Tag Archives: smuggling ivory

Kenya Set to Launch Anti-Poaching Unit to Save Wildlife


August 5, 2013
The Kenyan government has formed an inter-agency elite unit to fight rampant poaching across the East African nation, officials confirmed on Monday.

Kenya Wildlife Service (KWS) spokesman Paul Mbugua said the 120- member anti-poaching squad consisting personnel drawn from various government agencies will be unveiled by the Environment, Water and Natural Resources Cabinet secretary Professor Judi Wakhungu on Thursday.

“The government has formed an inter-agency elite crack unit to fight poaching. The unit will be launched possiblyon Thursday to help boost fight against poaching in frontline  areas which have been affected by poaching such as Tsavo,” Mbugua told Xinhua by telephone on Monday.

The move comes after the anti-poaching campaign “Hands off our Elephants” emphasizing conserving elephant for posterity carried out by government and conservationists.

According to statistics from the KWS, elephant poaching has grown consistently over the last three years during which 829 elephants were killed. Last year, Kenya lost 384 elephants to poachers compared to 278 in 2011 and 177 in 2010. The rest is estimated to be eliminated in the next 10 years unless stronger counter-poaching measures are taken.

Conservationists say rising demand for ivory and rhino horn in Asia is the main reason causing the poaching crisis across Africa, as the continent has witnessed loss of over 1,000 rhinos in the last 18 months.

Kenya has been identified as one of the leading transit routes for smuggling ivory out of Africa. KWS estimates that more than eight tones of raw and worked ivory have been seized since 2009.

The East African nation has also lost 21 rhinos and 117 elephants to poachers since the beginning of 2013. Out of these elephants, the spokesman said, 37 were killed in protected areas while 80 were outside protected areas.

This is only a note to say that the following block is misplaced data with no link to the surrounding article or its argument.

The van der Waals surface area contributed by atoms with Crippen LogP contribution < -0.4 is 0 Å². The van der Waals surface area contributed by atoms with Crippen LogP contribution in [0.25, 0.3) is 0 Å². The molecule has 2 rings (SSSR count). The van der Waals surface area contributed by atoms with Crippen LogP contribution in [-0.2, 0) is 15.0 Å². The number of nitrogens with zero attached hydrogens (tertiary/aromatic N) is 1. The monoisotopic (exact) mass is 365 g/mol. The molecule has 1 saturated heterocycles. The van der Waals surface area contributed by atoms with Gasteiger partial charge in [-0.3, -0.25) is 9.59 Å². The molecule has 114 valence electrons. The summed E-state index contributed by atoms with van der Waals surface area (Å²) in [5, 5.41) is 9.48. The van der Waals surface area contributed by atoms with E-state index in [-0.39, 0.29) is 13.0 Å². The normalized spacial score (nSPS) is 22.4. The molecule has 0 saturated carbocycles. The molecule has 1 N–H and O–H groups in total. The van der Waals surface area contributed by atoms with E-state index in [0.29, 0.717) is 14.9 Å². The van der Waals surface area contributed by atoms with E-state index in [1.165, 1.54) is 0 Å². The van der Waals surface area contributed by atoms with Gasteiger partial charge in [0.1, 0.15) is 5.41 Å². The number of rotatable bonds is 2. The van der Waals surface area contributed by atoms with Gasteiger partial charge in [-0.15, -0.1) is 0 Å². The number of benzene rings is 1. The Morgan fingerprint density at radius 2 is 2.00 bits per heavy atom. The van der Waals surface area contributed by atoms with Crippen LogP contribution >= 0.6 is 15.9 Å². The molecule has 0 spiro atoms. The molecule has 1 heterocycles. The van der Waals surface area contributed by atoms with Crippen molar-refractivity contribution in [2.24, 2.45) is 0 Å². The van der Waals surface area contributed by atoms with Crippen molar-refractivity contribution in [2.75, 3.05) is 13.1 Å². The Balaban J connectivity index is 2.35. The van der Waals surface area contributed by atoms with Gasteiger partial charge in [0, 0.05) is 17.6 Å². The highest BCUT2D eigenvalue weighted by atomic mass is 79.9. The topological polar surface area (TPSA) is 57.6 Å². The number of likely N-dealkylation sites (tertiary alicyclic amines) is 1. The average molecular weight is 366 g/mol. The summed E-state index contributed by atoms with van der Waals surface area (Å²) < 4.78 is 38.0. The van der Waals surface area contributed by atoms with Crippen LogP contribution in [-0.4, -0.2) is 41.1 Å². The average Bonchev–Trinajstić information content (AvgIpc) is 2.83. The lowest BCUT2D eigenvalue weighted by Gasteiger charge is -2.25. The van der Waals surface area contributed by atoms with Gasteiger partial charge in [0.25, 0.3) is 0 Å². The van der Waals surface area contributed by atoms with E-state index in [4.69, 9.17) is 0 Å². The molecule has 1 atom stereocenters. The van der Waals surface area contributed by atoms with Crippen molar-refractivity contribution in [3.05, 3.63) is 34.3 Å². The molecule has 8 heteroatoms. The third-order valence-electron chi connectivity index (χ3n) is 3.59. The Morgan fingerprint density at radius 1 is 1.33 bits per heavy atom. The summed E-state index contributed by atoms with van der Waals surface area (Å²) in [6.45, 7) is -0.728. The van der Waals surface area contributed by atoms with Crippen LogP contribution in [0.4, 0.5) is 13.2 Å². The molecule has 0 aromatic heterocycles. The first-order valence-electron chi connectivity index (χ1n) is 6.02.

Mbugua believed “The anti-poaching crack unit will be a big plus for KWS since it will help boost our fight against poachers.”

Campaign launched to fight poaching

ELEPHANTS could be extinct in the near future if poaching is not contained, conservationists have said. Wildlifedirect CEO Paula Kahumbu yesterday said the escalating trend of elephant poaching in the country is worrying and urged the government to intensify their security.

“We are seeing a trend where elephants could be extinct in the near future,” Kahumbu said. She was speaking during the launch of “Hands off our elephants” campaign in a Nairobi hotel.

This comes hours after former US defence attaché in Nairobi David McNevin was convicted of smuggling ivory. McNevin was arrested late last month at the Jomo Kenyatta International airport with 21 pieces of carved elephant tusks as he boarded a flight to the Netherlands.

Kahumbu said such cases will end when relevant authorities and Kenyans unite to fight poaching. Paula, who is spearheading the campaign to sensitive Kenyans on the importance of protecting elephants, said it is worrying that poachers are driving the animals to extinction.

Environment Cabinet Secretary Judi Wakhungu said the government is committed to ending the poaching menace.
Speaking during the event, Wakhungu said the ministry will introduce scanners and sniffer dogs in all border points, especially in Mombasa.

She said the Wildlife Bill, which advocates for hefty penalties, has been printed and is ready to be tabled in Parliament. “Poaching will become an economic crime once the Bill is passed,” she said.

Kenya Airways CEO Titus Naikuni said the air carrier will not allow any of its plane to ferry ivory. “We will not tolerate any worker found colluding with ivory smugglers,” he said.

“The economy of this country depends on tourism and it will be suicidal if we allow poaching to continue.” Vision 2030 director Mugo Kibati said their aim is to increase number of tourists to three million by 2017.

“Many tourists come to see the elephants. If they are all poached, tourists will not come here anymore,” he said. Kenya Wildlife Service director William Kiprono said they will employ an additional 1,000 rangers to help fight poaching.

He said KWS is working with all security organs to curb the menace. “These poachers are not from the sky. They are in our midst,” he said. “We need information from the public.” Kiprono said Kenya has remained a transit point because of weak laws.

This article appears on this link: http://www.the-star.co.ke/news/article-129414/campaign-launched-fight-poaching